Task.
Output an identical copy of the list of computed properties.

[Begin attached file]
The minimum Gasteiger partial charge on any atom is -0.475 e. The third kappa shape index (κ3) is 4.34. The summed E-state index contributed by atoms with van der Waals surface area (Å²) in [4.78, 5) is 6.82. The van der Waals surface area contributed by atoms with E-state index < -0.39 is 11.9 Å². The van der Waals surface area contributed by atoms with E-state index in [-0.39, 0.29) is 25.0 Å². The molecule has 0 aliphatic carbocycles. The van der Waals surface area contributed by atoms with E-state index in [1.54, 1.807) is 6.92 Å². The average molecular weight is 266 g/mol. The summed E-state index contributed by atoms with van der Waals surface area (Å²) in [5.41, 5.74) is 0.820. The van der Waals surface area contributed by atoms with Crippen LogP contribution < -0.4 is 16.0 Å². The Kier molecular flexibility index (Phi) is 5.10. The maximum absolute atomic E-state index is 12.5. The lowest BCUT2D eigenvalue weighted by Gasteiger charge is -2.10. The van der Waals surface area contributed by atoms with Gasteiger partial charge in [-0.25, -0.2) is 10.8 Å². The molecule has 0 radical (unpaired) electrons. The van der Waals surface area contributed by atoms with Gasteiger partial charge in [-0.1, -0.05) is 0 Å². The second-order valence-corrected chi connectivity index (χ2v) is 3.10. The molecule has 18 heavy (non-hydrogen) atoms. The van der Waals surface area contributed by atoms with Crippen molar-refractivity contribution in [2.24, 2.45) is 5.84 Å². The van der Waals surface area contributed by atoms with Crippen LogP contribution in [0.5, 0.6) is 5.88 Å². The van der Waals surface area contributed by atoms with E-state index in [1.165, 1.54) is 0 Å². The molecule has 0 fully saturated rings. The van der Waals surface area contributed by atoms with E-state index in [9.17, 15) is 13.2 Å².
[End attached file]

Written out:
The minimum Gasteiger partial charge on any atom is -0.475 e. The third kappa shape index (κ3) is 4.34. The summed E-state index contributed by atoms with van der Waals surface area (Å²) in [4.78, 5) is 6.82. The van der Waals surface area contributed by atoms with E-state index < -0.39 is 11.9 Å². The van der Waals surface area contributed by atoms with E-state index in [-0.39, 0.29) is 25.0 Å². The molecule has 0 aliphatic carbocycles. The van der Waals surface area contributed by atoms with E-state index in [1.54, 1.807) is 6.92 Å². The average molecular weight is 266 g/mol. The summed E-state index contributed by atoms with van der Waals surface area (Å²) in [5.41, 5.74) is 0.820. The van der Waals surface area contributed by atoms with Crippen LogP contribution < -0.4 is 16.0 Å². The Kier molecular flexibility index (Phi) is 5.10. The maximum absolute atomic E-state index is 12.5. The lowest BCUT2D eigenvalue weighted by Gasteiger charge is -2.10. The van der Waals surface area contributed by atoms with Gasteiger partial charge in [-0.25, -0.2) is 10.8 Å². The molecule has 0 radical (unpaired) electrons. The van der Waals surface area contributed by atoms with Gasteiger partial charge in [-0.1, -0.05) is 0 Å². The second-order valence-corrected chi connectivity index (χ2v) is 3.10. The molecule has 18 heavy (non-hydrogen) atoms. The van der Waals surface area contributed by atoms with Crippen molar-refractivity contribution in [2.24, 2.45) is 5.84 Å². The van der Waals surface area contributed by atoms with Crippen LogP contribution in [0.5, 0.6) is 5.88 Å². The van der Waals surface area contributed by atoms with E-state index in [1.165, 1.54) is 0 Å². The molecule has 0 fully saturated rings. The van der Waals surface area contributed by atoms with E-state index in [9.17, 15) is 13.2 Å².